Landowners Pat and Terrell Graham won a small victory in the battle with a neighboring developer of the Johnson Ranch in the Texas Hill Country. Administrative law Judge Cathleen Parsley has ruled in favor of the Graham and Lux families recommending that the Texas Commission on Environmental Quality (TCEQ) deny the Johnson Ranch developer, DHJB Development, its permit seeking to take over a dry creek bed on the Lux-Graham family ranch to accommodate discharge of treated sewage and storm water runoff from the Johnson Ranch Subdivision (read the decision here).

DHJB initially sought a land application with TCEQ but then sought to convert it to a discharge permit. Rather than contain the treated effluent on the developer’s own 750-acre property, it decided to amend its permit and dump 350,000 gallons a day of treated sewage onto his neighbors’ property so that DHJB could build even more houses per acre.

Read more: Hill country landowner wins a round in legal fight with developer

Grassroots unveil toll road reforms at Capitol for Toll-free Texas Day

Link to article here.

TollFree Texas graphic 300Grassroots ask lawmakers for ‘Toll-free Texas,’ unveil reform package
By Terri Hall
March 25, 2015
Examiner.com

Over one-hundred Texans fed-up with toll roads popping-up everywhere converged on the Texas state capitol Monday to unveil a package of toll road reforms, like taking the toll off the road when it’s paid for and preventing gas taxes from being used to build or bailout toll roads - a double tax. Rep. Scott Sanford (R - Collin) initiated the citizens lobby day sponsored by Texans for Toll-free Highways, Texans Uniting for Reform and Freedom (TURF), Texas Eagle Forum, Grassroots America, Lt. Governor’s Grassroots Advisory Committee Subcommittee on Transportation, and Texas Patriots, PAC. The groups advocated fiscal responsibility first when it comes to transportation.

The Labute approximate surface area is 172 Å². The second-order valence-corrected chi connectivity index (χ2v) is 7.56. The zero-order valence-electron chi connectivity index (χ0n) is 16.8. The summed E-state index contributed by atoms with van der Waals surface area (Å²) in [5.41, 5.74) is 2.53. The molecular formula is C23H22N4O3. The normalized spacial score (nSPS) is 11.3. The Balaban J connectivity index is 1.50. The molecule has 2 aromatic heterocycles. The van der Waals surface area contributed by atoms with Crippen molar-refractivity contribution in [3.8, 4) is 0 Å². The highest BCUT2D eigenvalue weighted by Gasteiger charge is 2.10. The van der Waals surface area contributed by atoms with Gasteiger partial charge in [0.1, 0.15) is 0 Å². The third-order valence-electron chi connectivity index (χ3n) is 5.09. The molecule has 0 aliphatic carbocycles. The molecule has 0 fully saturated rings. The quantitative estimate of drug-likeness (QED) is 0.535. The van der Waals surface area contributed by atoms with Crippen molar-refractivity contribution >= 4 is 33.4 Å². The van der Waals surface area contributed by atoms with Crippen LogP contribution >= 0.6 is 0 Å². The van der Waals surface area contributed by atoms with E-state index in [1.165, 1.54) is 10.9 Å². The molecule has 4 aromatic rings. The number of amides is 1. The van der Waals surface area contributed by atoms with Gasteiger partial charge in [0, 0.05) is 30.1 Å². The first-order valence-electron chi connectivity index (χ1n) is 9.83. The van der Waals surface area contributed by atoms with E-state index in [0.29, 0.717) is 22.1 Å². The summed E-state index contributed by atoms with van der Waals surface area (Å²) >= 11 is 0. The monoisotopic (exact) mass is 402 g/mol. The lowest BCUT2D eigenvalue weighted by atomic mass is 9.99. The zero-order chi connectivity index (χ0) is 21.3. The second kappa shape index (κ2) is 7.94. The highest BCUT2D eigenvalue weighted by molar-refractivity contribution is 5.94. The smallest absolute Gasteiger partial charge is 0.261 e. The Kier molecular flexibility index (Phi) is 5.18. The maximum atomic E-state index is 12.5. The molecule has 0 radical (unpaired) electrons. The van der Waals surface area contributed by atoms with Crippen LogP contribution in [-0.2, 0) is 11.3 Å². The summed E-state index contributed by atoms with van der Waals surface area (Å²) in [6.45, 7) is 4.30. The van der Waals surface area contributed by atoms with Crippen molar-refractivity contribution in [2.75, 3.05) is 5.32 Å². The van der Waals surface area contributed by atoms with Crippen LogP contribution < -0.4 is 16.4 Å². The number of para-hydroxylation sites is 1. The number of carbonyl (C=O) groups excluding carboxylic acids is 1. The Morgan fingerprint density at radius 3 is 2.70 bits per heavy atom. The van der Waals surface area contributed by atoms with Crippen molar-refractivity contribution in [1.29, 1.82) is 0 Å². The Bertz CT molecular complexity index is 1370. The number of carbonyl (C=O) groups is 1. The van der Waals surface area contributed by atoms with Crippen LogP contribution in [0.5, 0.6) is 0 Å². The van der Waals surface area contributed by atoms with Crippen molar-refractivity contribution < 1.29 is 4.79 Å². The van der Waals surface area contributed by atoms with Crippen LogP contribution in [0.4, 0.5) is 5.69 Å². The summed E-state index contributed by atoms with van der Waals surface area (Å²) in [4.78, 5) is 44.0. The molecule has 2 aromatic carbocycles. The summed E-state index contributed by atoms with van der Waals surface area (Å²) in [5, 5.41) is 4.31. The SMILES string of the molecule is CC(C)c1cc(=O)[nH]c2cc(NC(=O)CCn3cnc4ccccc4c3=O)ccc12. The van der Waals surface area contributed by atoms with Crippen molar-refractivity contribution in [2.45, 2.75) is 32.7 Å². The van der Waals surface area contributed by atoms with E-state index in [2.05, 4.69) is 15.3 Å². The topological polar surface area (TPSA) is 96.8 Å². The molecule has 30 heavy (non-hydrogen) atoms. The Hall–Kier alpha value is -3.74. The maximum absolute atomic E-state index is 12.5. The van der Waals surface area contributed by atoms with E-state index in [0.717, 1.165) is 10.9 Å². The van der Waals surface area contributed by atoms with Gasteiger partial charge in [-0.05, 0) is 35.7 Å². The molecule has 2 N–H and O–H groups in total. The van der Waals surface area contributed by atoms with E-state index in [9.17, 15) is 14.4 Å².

With the infusion of over $1 billion a year in new cash from the state’s Rainy Day Fund with passage of Proposition One last November, citizens want to see toll roads restrained as the legislature contemplates sending more money to the Texas Department of Transportation (TxDOT).

Read more: Grassroots unveil toll road reforms at Capitol for Toll-free Texas Day

Austin’s complete streets policy a complete nightmare

Link to article here.

Austin’s ‘complete streets’ policy a complete congestion nightmare
By Terri Hall
Examiner.com
March 9, 2015

Austin’s social engineering is in full bloom. In an attempt to punish drivers and force them into a bus, the Capital Area Metropolitan Planning Organization (CAMPO) drafted a new long-range plan, 2040 Regional Transportation Plan, chalk-full of ‘complete streets’ nonsense like tearing up auto lanes and converting them into bus only lanes. CAMPO will hold a public meeting on the plan tonight at the University of Texas LBJ Auditorium starting at 6 PM.

Riverside Drive, South Congress, North Lamar, Guadalupe, Burnet Road and several other major thoroughfares, will all lose two traffic lanes. Those lanes will be turned into Bus Rapid Transit (BRT) lanes. No cars allowed.

Read more: Austin’s complete streets policy a complete nightmare

Privacy threats: Electronic invasion, license plate readers to black boxes, drivers under assault

Link to article here.

Opinion: US Senator Reports On Automobile Privacy Threat